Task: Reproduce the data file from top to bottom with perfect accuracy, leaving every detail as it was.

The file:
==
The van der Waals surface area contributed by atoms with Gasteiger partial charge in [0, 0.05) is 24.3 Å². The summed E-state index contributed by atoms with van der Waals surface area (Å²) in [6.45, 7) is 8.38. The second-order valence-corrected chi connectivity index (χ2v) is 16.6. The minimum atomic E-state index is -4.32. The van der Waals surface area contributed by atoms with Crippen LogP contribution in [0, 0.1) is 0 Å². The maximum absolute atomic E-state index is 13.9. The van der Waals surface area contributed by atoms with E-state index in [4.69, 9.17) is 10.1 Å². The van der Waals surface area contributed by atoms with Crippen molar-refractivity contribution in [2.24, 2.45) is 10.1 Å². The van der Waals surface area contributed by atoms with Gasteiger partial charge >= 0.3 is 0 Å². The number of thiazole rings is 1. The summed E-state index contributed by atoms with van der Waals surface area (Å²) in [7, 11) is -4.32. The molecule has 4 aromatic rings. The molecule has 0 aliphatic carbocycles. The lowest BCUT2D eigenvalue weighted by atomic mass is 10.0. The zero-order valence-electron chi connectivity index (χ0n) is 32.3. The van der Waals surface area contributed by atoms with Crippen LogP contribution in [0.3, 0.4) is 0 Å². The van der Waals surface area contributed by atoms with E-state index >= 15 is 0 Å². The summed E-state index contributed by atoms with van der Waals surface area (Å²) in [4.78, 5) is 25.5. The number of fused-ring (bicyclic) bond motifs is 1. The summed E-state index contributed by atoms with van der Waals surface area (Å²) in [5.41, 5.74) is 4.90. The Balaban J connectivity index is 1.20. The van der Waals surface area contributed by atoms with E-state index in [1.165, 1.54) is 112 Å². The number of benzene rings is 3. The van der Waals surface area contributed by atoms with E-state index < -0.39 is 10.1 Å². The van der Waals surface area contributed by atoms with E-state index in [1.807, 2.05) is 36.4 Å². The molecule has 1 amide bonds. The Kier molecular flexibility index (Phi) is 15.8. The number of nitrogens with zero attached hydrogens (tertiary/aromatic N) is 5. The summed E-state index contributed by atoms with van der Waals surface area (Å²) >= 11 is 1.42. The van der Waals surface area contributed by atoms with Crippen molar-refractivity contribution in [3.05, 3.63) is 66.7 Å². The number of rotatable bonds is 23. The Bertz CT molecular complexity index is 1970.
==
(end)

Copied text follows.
The van der Waals surface area contributed by atoms with Gasteiger partial charge in [0, 0.05) is 24.3 Å². The summed E-state index contributed by atoms with van der Waals surface area (Å²) in [6.45, 7) is 8.38. The second-order valence-corrected chi connectivity index (χ2v) is 16.6. The minimum atomic E-state index is -4.32. The van der Waals surface area contributed by atoms with Crippen LogP contribution in [0, 0.1) is 0 Å². The maximum absolute atomic E-state index is 13.9. The van der Waals surface area contributed by atoms with E-state index in [4.69, 9.17) is 10.1 Å². The van der Waals surface area contributed by atoms with Crippen molar-refractivity contribution in [2.24, 2.45) is 10.1 Å². The van der Waals surface area contributed by atoms with Gasteiger partial charge >= 0.3 is 0 Å². The number of thiazole rings is 1. The summed E-state index contributed by atoms with van der Waals surface area (Å²) in [7, 11) is -4.32. The molecule has 4 aromatic rings. The molecule has 0 aliphatic carbocycles. The lowest BCUT2D eigenvalue weighted by atomic mass is 10.0. The zero-order valence-electron chi connectivity index (χ0n) is 32.3. The van der Waals surface area contributed by atoms with Crippen LogP contribution in [0.3, 0.4) is 0 Å². The van der Waals surface area contributed by atoms with E-state index >= 15 is 0 Å². The summed E-state index contributed by atoms with van der Waals surface area (Å²) in [4.78, 5) is 25.5. The number of fused-ring (bicyclic) bond motifs is 1. The summed E-state index contributed by atoms with van der Waals surface area (Å²) in [5.41, 5.74) is 4.90. The Balaban J connectivity index is 1.20. The van der Waals surface area contributed by atoms with E-state index in [1.165, 1.54) is 112 Å². The number of benzene rings is 3. The van der Waals surface area contributed by atoms with E-state index < -0.39 is 10.1 Å². The van der Waals surface area contributed by atoms with E-state index in [1.807, 2.05) is 36.4 Å². The molecule has 1 amide bonds. The Kier molecular flexibility index (Phi) is 15.8. The number of nitrogens with zero attached hydrogens (tertiary/aromatic N) is 5. The summed E-state index contributed by atoms with van der Waals surface area (Å²) >= 11 is 1.42. The van der Waals surface area contributed by atoms with Crippen molar-refractivity contribution in [3.05, 3.63) is 66.7 Å². The number of rotatable bonds is 23. The Bertz CT molecular complexity index is 1970.